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My non-fiction article about Special Operations weapons and employment is now live for the Amazon Kindle.
For years a highly dubious “Weapons Report Card” allegedly written by an American soldier serving overseas has been making the rounds on the internet. Unfortunately, this report card is highly inaccurate and full of misconceptions. In this 3,700 word article written by a former Special Forces Weapons Sergeant, the weapons used by American Special Operations forces are examined and reported upon. Rather than an all inclusive, comprehensive report, this article gives a good thumb nail sketch of the wide variety of weapons currently used by US Forces in Iraq and Afghanistan, as well as a special focus on exotic weapons and cutting edge systems in the process of being integrated into service. Contains seven photographs from the author’s collection, including the bizarre “Chimera Gun” that an Iraqi soldier built in his home from spare parts!
An invaluable resource for researchers, enthusiasts, and those with an interest in the military.
M4: The M4 rifle is a shortened M16 carbine and is by far the most common weapon found in the hands of US forces today. Special Forces troops carry the M4 and utilize the new SOPMOD 2 package which includes the EO Tech 553 holographic reflex site, LA-5 infrared laser, foregrip, the M3X visible bright light (tactical light) and associated accessories. Also included is the Elcan Spector telescopic sight which is adjustable from 1 power to 5 power via a throw lever on the side of the optic. While this is an interesting idea, nearly all Special Forces troops leave these sights in their card board boxes to collect dust and simply use to EO Tech 553. We felt that the Elcan was a little bit too much and perhaps over engineered. Now, if we had been facing long range engagements in Afghanistan, rather than precision raids in Iraq, maybe we would have felt differently. Along with the EO Tech, the LA-5 is much smaller than the PEQ-2 and together these are the most valued items in the SOPMOD kit.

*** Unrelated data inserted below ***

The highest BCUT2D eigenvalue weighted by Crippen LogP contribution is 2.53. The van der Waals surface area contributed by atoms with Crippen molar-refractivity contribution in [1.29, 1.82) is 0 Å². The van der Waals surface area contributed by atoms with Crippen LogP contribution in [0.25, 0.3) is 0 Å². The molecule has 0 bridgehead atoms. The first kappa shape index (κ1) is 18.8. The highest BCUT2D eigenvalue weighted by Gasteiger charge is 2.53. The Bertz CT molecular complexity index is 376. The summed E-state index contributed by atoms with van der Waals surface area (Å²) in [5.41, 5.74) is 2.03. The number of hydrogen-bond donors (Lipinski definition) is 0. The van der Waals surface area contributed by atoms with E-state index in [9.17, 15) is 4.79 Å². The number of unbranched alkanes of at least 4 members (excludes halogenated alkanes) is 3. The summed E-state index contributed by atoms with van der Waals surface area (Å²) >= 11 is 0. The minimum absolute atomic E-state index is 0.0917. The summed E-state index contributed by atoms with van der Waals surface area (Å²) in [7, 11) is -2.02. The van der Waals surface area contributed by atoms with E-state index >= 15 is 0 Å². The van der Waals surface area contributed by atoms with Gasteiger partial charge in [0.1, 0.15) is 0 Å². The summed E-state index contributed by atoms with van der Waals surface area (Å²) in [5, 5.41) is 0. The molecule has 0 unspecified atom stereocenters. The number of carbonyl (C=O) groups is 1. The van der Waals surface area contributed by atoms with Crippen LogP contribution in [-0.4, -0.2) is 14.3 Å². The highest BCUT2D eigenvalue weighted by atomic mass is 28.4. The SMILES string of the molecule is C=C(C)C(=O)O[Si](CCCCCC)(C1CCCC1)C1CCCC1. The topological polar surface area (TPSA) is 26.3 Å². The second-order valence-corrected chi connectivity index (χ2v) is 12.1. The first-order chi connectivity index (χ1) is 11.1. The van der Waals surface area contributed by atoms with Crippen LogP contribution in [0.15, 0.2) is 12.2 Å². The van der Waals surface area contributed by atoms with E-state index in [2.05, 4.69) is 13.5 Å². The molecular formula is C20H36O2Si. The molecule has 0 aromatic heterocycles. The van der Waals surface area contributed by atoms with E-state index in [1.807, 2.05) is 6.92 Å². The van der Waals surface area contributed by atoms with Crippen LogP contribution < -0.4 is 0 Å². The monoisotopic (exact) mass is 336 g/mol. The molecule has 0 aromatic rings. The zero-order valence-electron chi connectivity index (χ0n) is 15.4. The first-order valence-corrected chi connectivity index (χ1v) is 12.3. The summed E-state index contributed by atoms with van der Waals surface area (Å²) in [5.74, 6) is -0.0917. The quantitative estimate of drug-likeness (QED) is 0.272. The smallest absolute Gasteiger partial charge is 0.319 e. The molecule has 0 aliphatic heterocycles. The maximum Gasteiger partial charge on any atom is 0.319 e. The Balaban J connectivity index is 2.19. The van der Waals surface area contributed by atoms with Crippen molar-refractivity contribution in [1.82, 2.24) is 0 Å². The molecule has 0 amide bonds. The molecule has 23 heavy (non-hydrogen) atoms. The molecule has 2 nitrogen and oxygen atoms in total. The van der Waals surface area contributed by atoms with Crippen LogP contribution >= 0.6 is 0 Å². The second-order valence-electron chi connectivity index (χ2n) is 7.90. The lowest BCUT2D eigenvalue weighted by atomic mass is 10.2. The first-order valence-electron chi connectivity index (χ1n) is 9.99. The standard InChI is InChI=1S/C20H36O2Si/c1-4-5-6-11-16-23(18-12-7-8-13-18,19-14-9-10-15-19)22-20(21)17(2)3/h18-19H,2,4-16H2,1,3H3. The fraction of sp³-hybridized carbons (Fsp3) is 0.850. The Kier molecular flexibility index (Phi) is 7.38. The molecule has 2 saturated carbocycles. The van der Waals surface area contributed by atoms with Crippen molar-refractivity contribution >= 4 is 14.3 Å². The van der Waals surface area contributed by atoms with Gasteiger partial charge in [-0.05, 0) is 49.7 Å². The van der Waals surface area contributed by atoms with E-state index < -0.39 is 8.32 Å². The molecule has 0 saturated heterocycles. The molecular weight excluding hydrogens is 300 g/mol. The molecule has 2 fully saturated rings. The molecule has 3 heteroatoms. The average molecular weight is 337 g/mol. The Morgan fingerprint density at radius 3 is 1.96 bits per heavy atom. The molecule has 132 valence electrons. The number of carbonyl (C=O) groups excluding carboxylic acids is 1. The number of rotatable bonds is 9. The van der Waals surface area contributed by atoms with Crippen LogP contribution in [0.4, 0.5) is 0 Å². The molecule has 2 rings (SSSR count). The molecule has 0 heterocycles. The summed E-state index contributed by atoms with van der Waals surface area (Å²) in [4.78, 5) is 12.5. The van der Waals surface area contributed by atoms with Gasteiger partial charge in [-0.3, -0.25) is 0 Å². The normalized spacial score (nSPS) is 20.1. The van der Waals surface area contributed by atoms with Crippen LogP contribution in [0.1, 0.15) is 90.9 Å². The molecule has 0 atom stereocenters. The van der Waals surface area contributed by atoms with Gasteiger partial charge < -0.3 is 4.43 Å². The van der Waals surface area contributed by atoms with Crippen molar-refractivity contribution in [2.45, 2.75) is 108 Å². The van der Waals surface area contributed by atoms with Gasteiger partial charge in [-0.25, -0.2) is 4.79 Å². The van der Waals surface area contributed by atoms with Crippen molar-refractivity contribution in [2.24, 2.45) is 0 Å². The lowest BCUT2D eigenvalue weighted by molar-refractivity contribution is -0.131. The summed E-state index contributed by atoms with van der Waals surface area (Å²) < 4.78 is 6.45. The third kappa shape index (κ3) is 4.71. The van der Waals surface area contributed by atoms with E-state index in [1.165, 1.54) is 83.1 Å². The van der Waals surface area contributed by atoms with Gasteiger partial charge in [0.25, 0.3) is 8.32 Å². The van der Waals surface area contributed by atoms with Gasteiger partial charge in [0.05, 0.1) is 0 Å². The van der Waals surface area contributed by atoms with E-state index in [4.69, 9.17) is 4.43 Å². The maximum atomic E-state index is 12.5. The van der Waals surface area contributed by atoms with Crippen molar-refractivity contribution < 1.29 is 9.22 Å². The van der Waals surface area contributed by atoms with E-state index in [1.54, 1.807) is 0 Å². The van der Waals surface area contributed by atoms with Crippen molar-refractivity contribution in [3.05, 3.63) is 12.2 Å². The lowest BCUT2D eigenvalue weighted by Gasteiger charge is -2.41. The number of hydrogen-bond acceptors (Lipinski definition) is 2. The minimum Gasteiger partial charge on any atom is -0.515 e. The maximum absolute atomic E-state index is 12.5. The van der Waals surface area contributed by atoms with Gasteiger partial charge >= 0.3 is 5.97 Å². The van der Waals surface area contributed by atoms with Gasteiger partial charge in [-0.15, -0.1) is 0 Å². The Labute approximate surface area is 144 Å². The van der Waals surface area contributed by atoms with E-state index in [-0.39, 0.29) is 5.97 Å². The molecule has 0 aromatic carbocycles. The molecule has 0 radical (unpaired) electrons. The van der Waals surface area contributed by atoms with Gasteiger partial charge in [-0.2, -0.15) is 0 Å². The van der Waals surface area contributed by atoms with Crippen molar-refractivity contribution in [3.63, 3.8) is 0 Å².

M9: The M9 Beretta pistol is essentially the military version of the civilian 92F. I never cared for the pistol due to the double action trigger and poor placement of the decocking lever. Another failing of this weapon is that it is chambered for the 9mm round. Most of us would have preferred a .45 caliber hand gun. The manner in which this pistol is carried may be unfamiliar to some so I will explain here. To load the pistol, the slide is locked to the rear, a loaded magazine is inserted, and the slide is released to chamber the first round. The decocking lever is then depressed to safely drop the hammer. Next, the decocking lever is switched back up into the fire position. Special Forces do not consider the decocking lever to be a safety and do not use it as such. The weapon is considered to be safe while on fire with a round in the chamber due to the fact that it has a double action trigger. At this point, the pistol is safely holstered.
As I mentioned above, I never cared for the double action trigger, it makes sight alignment difficult with such a long squeeze needed before the hammer drops. Rumor has it that some Special Forces soldiers have taken apart the trigger mechanism and cut the springs to make for a shorter trigger pull. I never did this myself, but one hears things. Of course, it is highly illegal under military law for an operator to go inside and make modifications to his weapon in this way.
2 responses to “US Special Forces Weapons Report Card”
Right on time, Jack. This sounds like a must-read, with all the ignorant misinformation spreading around the web these days. I look forward to being updated on the present-day SF arsenal.
Thanks Hank, I wrote this on the request of some French military re-enactors. They actually live right next to Pointe Du Hoc and love to reenact modern day Ranger Battalion operations…who knew!? They are translating it into French for their journal and I think it will also be featured in Hatchet Force in one format or another.